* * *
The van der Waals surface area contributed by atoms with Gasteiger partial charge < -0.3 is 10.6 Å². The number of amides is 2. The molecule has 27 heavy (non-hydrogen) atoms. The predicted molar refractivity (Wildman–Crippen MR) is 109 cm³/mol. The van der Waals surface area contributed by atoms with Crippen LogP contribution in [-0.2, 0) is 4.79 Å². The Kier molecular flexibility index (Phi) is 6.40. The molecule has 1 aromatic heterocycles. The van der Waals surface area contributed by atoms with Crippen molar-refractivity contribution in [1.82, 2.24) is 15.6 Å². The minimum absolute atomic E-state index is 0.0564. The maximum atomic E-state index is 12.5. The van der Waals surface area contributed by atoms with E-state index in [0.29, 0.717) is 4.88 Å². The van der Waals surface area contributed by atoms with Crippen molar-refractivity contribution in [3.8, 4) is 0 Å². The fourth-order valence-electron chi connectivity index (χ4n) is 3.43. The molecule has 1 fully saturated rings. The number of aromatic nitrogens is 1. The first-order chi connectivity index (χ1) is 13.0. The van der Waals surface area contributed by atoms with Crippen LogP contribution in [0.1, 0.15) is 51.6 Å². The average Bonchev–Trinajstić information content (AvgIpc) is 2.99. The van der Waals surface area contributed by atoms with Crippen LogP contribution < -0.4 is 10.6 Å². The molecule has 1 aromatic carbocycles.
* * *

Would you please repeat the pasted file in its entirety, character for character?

The van der Waals surface area contributed by atoms with Gasteiger partial charge < -0.3 is 10.6 Å². The number of amides is 2. The molecule has 27 heavy (non-hydrogen) atoms. The predicted molar refractivity (Wildman–Crippen MR) is 109 cm³/mol. The van der Waals surface area contributed by atoms with Crippen LogP contribution in [-0.2, 0) is 4.79 Å². The Kier molecular flexibility index (Phi) is 6.40. The molecule has 1 aromatic heterocycles. The van der Waals surface area contributed by atoms with Crippen molar-refractivity contribution in [1.82, 2.24) is 15.6 Å². The minimum absolute atomic E-state index is 0.0564. The maximum atomic E-state index is 12.5. The van der Waals surface area contributed by atoms with E-state index in [0.29, 0.717) is 4.88 Å². The van der Waals surface area contributed by atoms with Crippen molar-refractivity contribution in [3.8, 4) is 0 Å². The fourth-order valence-electron chi connectivity index (χ4n) is 3.43. The molecule has 1 fully saturated rings. The number of aromatic nitrogens is 1. The first-order chi connectivity index (χ1) is 13.0. The van der Waals surface area contributed by atoms with Crippen LogP contribution in [0.1, 0.15) is 51.6 Å². The average Bonchev–Trinajstić information content (AvgIpc) is 2.99. The van der Waals surface area contributed by atoms with Crippen LogP contribution < -0.4 is 10.6 Å². The molecule has 1 aromatic carbocycles.